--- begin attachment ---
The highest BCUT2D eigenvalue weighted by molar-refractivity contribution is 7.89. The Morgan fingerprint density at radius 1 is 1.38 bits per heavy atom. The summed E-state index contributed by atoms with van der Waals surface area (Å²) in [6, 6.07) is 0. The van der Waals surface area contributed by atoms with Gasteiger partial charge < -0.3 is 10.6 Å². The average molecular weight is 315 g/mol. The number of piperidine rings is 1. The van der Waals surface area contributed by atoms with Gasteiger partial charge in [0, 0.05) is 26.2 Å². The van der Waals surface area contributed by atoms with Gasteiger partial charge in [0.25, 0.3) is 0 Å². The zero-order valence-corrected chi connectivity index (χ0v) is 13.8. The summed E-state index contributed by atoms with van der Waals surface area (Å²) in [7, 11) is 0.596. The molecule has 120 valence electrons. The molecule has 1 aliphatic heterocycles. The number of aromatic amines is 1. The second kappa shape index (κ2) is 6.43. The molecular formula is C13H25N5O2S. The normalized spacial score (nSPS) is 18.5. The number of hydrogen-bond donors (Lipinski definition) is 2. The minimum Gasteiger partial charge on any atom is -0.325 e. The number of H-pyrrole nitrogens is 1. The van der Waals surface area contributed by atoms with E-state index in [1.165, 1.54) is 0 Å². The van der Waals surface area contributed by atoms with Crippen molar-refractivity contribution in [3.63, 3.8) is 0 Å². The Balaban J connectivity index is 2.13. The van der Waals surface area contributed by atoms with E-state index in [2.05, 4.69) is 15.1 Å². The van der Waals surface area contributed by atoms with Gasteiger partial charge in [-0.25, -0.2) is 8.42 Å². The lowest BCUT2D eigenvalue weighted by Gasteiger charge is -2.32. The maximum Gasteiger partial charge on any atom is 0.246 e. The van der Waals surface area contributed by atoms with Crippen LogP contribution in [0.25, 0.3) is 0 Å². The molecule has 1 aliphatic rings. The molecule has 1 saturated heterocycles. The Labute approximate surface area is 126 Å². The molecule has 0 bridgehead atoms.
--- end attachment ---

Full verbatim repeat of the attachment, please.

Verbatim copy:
The highest BCUT2D eigenvalue weighted by molar-refractivity contribution is 7.89. The Morgan fingerprint density at radius 1 is 1.38 bits per heavy atom. The summed E-state index contributed by atoms with van der Waals surface area (Å²) in [6, 6.07) is 0. The van der Waals surface area contributed by atoms with Gasteiger partial charge < -0.3 is 10.6 Å². The average molecular weight is 315 g/mol. The number of piperidine rings is 1. The van der Waals surface area contributed by atoms with Gasteiger partial charge in [0, 0.05) is 26.2 Å². The van der Waals surface area contributed by atoms with Gasteiger partial charge in [0.25, 0.3) is 0 Å². The zero-order valence-corrected chi connectivity index (χ0v) is 13.8. The summed E-state index contributed by atoms with van der Waals surface area (Å²) in [7, 11) is 0.596. The molecule has 120 valence electrons. The molecule has 1 aliphatic heterocycles. The number of aromatic amines is 1. The second kappa shape index (κ2) is 6.43. The molecular formula is C13H25N5O2S. The normalized spacial score (nSPS) is 18.5. The number of hydrogen-bond donors (Lipinski definition) is 2. The minimum Gasteiger partial charge on any atom is -0.325 e. The number of H-pyrrole nitrogens is 1. The van der Waals surface area contributed by atoms with E-state index in [1.165, 1.54) is 0 Å². The van der Waals surface area contributed by atoms with Crippen molar-refractivity contribution in [3.63, 3.8) is 0 Å². The Balaban J connectivity index is 2.13. The van der Waals surface area contributed by atoms with E-state index in [2.05, 4.69) is 15.1 Å². The van der Waals surface area contributed by atoms with Gasteiger partial charge in [-0.25, -0.2) is 8.42 Å². The lowest BCUT2D eigenvalue weighted by Gasteiger charge is -2.32. The maximum Gasteiger partial charge on any atom is 0.246 e. The van der Waals surface area contributed by atoms with Crippen LogP contribution in [0.25, 0.3) is 0 Å². The molecule has 1 aliphatic rings. The molecule has 1 saturated heterocycles. The Labute approximate surface area is 126 Å². The molecule has 0 bridgehead atoms.